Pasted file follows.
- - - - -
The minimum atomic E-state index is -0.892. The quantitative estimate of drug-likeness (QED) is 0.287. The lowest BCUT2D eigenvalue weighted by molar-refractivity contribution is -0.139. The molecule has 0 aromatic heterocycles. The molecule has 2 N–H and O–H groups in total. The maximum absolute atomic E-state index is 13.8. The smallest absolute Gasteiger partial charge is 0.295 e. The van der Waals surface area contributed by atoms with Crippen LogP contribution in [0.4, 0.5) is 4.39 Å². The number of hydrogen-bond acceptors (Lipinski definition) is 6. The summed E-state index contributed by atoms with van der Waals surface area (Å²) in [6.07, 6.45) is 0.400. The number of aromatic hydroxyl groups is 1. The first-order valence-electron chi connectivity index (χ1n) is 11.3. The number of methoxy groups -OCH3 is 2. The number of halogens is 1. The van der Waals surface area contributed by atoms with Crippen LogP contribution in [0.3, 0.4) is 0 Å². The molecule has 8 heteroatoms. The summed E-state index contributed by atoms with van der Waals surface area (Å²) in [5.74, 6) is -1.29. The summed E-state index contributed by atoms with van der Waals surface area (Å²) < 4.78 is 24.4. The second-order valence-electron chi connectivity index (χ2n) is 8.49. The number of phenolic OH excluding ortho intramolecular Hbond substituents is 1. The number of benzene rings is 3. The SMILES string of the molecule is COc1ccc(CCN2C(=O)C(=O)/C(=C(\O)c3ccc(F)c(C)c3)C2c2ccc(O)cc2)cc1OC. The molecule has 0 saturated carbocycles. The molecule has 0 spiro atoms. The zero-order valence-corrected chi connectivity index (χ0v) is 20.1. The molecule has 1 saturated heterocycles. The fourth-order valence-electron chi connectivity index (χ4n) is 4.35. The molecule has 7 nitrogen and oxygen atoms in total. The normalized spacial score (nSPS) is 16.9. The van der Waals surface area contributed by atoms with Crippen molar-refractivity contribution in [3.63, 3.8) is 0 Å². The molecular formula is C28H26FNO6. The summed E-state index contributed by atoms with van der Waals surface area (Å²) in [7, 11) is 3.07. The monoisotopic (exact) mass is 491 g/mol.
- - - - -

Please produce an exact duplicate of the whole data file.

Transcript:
The minimum atomic E-state index is -0.892. The quantitative estimate of drug-likeness (QED) is 0.287. The lowest BCUT2D eigenvalue weighted by molar-refractivity contribution is -0.139. The molecule has 0 aromatic heterocycles. The molecule has 2 N–H and O–H groups in total. The maximum absolute atomic E-state index is 13.8. The smallest absolute Gasteiger partial charge is 0.295 e. The van der Waals surface area contributed by atoms with Crippen LogP contribution in [0.4, 0.5) is 4.39 Å². The number of hydrogen-bond acceptors (Lipinski definition) is 6. The summed E-state index contributed by atoms with van der Waals surface area (Å²) in [6.07, 6.45) is 0.400. The number of aromatic hydroxyl groups is 1. The first-order valence-electron chi connectivity index (χ1n) is 11.3. The number of methoxy groups -OCH3 is 2. The number of halogens is 1. The van der Waals surface area contributed by atoms with Crippen LogP contribution in [0.3, 0.4) is 0 Å². The molecule has 8 heteroatoms. The summed E-state index contributed by atoms with van der Waals surface area (Å²) in [5.74, 6) is -1.29. The summed E-state index contributed by atoms with van der Waals surface area (Å²) < 4.78 is 24.4. The second-order valence-electron chi connectivity index (χ2n) is 8.49. The number of phenolic OH excluding ortho intramolecular Hbond substituents is 1. The number of benzene rings is 3. The SMILES string of the molecule is COc1ccc(CCN2C(=O)C(=O)/C(=C(\O)c3ccc(F)c(C)c3)C2c2ccc(O)cc2)cc1OC. The molecule has 0 saturated carbocycles. The molecule has 0 spiro atoms. The zero-order valence-corrected chi connectivity index (χ0v) is 20.1. The molecule has 1 saturated heterocycles. The fourth-order valence-electron chi connectivity index (χ4n) is 4.35. The molecule has 7 nitrogen and oxygen atoms in total. The normalized spacial score (nSPS) is 16.9. The van der Waals surface area contributed by atoms with Crippen molar-refractivity contribution in [3.63, 3.8) is 0 Å². The molecular formula is C28H26FNO6. The summed E-state index contributed by atoms with van der Waals surface area (Å²) in [7, 11) is 3.07. The monoisotopic (exact) mass is 491 g/mol.